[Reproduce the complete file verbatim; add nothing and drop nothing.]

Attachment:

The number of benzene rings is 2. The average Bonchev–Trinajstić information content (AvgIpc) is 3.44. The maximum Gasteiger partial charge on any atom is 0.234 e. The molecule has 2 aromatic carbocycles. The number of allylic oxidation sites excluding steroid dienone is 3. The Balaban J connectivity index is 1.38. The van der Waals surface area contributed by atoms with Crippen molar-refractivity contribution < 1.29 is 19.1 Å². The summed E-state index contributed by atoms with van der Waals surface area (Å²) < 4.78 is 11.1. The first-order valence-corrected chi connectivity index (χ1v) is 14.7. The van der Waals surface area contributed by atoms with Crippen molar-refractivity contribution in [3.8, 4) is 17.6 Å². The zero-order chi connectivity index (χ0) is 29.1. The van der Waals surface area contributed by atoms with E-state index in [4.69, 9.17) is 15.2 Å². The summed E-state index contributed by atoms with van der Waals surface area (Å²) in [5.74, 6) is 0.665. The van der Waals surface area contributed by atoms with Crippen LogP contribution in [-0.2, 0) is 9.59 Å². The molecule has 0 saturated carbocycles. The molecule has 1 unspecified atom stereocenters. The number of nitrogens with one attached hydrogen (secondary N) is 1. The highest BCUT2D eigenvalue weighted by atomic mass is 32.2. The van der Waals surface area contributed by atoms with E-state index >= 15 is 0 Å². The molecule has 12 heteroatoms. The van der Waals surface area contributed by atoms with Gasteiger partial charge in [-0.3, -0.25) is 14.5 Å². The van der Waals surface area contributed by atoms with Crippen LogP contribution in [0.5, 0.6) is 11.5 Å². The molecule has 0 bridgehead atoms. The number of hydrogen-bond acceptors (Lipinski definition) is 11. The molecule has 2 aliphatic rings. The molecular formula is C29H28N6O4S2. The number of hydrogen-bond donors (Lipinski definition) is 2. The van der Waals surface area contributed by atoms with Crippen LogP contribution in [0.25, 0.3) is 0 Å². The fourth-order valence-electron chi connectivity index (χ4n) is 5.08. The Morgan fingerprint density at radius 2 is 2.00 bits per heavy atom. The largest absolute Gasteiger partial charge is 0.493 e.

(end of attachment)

The number of benzene rings is 2. The average Bonchev–Trinajstić information content (AvgIpc) is 3.44. The maximum Gasteiger partial charge on any atom is 0.234 e. The molecule has 2 aromatic carbocycles. The number of allylic oxidation sites excluding steroid dienone is 3. The Balaban J connectivity index is 1.38. The van der Waals surface area contributed by atoms with Crippen molar-refractivity contribution < 1.29 is 19.1 Å². The summed E-state index contributed by atoms with van der Waals surface area (Å²) < 4.78 is 11.1. The first-order valence-corrected chi connectivity index (χ1v) is 14.7. The van der Waals surface area contributed by atoms with Crippen molar-refractivity contribution in [3.8, 4) is 17.6 Å². The zero-order chi connectivity index (χ0) is 29.1. The van der Waals surface area contributed by atoms with E-state index in [4.69, 9.17) is 15.2 Å². The summed E-state index contributed by atoms with van der Waals surface area (Å²) in [5.74, 6) is 0.665. The van der Waals surface area contributed by atoms with Crippen LogP contribution in [-0.2, 0) is 9.59 Å². The molecule has 0 saturated carbocycles. The molecule has 1 unspecified atom stereocenters. The number of nitrogens with one attached hydrogen (secondary N) is 1. The highest BCUT2D eigenvalue weighted by atomic mass is 32.2. The van der Waals surface area contributed by atoms with E-state index >= 15 is 0 Å². The molecule has 12 heteroatoms. The van der Waals surface area contributed by atoms with Gasteiger partial charge in [-0.3, -0.25) is 14.5 Å². The van der Waals surface area contributed by atoms with Crippen LogP contribution in [0.5, 0.6) is 11.5 Å². The molecule has 0 bridgehead atoms. The number of hydrogen-bond acceptors (Lipinski definition) is 11. The molecule has 2 aliphatic rings. The molecular formula is C29H28N6O4S2. The number of hydrogen-bond donors (Lipinski definition) is 2. The van der Waals surface area contributed by atoms with Crippen LogP contribution in [0.25, 0.3) is 0 Å². The fourth-order valence-electron chi connectivity index (χ4n) is 5.08. The Morgan fingerprint density at radius 2 is 2.00 bits per heavy atom. The largest absolute Gasteiger partial charge is 0.493 e.